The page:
For Paula, creating authentic pictographs using the methods employed by her ancestors begins by obtaining red earth (red ocher). For a traditional artist like Paula, this requires strict observance of ancient Native protocols prior to harvesting the red pigment.
These observances vary somewhat depending on the tribe and its traditions, and the details may differ however they usually include the use of American Indian ‘medicines,’ or what ethnographers refer to as Native botanicals.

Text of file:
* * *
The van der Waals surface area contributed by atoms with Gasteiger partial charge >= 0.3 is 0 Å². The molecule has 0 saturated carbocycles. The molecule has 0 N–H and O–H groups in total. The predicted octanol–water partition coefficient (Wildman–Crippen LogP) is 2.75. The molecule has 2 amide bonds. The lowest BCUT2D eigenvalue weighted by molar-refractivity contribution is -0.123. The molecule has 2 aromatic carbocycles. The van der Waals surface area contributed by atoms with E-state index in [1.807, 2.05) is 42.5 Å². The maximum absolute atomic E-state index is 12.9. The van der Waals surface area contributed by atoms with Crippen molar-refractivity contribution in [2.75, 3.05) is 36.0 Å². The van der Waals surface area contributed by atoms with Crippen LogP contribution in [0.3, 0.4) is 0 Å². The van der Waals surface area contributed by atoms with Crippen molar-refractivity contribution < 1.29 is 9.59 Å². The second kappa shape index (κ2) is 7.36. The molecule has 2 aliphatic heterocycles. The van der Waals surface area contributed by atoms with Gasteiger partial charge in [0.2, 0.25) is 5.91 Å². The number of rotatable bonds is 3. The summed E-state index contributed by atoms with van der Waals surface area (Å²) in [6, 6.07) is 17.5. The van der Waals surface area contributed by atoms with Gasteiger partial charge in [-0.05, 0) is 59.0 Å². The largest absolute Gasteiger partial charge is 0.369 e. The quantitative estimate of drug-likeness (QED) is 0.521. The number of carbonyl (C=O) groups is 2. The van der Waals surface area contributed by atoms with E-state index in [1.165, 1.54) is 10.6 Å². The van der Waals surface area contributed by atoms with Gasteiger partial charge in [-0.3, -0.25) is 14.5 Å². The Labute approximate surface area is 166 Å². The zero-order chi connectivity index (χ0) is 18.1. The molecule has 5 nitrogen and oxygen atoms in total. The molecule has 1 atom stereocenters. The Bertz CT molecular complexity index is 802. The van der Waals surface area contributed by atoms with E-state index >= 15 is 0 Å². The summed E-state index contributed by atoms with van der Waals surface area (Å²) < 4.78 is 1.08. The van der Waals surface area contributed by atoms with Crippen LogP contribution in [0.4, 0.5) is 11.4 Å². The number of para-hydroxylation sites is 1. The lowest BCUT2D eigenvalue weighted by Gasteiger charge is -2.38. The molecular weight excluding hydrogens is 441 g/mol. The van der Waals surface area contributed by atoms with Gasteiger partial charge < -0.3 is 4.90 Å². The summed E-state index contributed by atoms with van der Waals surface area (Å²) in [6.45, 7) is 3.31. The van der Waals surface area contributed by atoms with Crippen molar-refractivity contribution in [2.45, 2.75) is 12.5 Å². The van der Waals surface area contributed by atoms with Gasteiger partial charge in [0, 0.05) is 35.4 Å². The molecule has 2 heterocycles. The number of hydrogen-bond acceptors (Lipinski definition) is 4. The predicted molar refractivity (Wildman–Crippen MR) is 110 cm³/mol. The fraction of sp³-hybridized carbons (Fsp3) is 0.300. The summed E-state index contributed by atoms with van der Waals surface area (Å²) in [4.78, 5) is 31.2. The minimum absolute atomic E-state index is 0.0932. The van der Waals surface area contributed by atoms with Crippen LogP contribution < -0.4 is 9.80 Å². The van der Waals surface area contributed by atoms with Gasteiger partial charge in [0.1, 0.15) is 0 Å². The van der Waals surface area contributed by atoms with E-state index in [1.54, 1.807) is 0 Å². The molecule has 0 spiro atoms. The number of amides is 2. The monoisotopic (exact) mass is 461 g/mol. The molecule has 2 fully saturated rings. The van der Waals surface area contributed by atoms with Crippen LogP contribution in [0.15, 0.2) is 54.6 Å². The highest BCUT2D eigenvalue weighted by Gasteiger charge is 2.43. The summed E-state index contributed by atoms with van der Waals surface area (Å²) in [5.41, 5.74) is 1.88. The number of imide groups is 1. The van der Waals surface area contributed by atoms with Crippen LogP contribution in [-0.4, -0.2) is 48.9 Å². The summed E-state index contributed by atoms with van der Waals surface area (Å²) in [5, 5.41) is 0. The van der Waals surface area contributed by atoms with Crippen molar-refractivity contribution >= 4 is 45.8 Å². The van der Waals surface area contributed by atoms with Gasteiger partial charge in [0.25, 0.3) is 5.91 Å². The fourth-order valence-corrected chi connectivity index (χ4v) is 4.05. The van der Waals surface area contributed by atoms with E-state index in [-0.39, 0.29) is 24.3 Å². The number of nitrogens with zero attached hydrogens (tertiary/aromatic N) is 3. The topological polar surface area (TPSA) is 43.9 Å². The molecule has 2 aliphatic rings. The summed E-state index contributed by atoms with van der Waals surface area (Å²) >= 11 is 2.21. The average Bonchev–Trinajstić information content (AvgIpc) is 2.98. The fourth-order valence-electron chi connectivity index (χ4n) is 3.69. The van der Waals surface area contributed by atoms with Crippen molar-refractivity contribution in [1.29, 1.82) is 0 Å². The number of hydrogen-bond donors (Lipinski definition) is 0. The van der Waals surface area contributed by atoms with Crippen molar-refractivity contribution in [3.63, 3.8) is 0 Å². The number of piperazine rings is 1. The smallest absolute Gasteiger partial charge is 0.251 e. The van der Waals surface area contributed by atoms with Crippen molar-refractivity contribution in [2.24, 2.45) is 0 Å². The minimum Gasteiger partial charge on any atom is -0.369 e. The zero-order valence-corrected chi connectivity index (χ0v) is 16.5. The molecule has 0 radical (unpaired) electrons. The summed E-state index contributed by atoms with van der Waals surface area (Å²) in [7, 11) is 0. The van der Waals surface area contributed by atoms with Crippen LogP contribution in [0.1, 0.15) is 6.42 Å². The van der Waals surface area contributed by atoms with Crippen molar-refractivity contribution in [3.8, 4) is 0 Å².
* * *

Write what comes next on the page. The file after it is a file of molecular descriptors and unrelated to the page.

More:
GATHERING AND PREPARING RED PIGMENT
Harvesting Red Earth using a digging stick.
Red Earth chunks with typical sacred botanicals.
Making red paint: A. Animal fat, B. Aloe leaves, C. Prickly Pear Cactus, D. Grinding Bowl, E. Grinding stones, F. Red Earth chunks, and G. Wooden 'sifting' board.
After harvesting red earth, depending on the raw materials, the pigment may have to be dried, sifted, heated, crushed, or ground.
It is then stored in tightly sealed containers to keep it dry. Pictograph paint (pigment and binder), is usually made fresh, in small batches.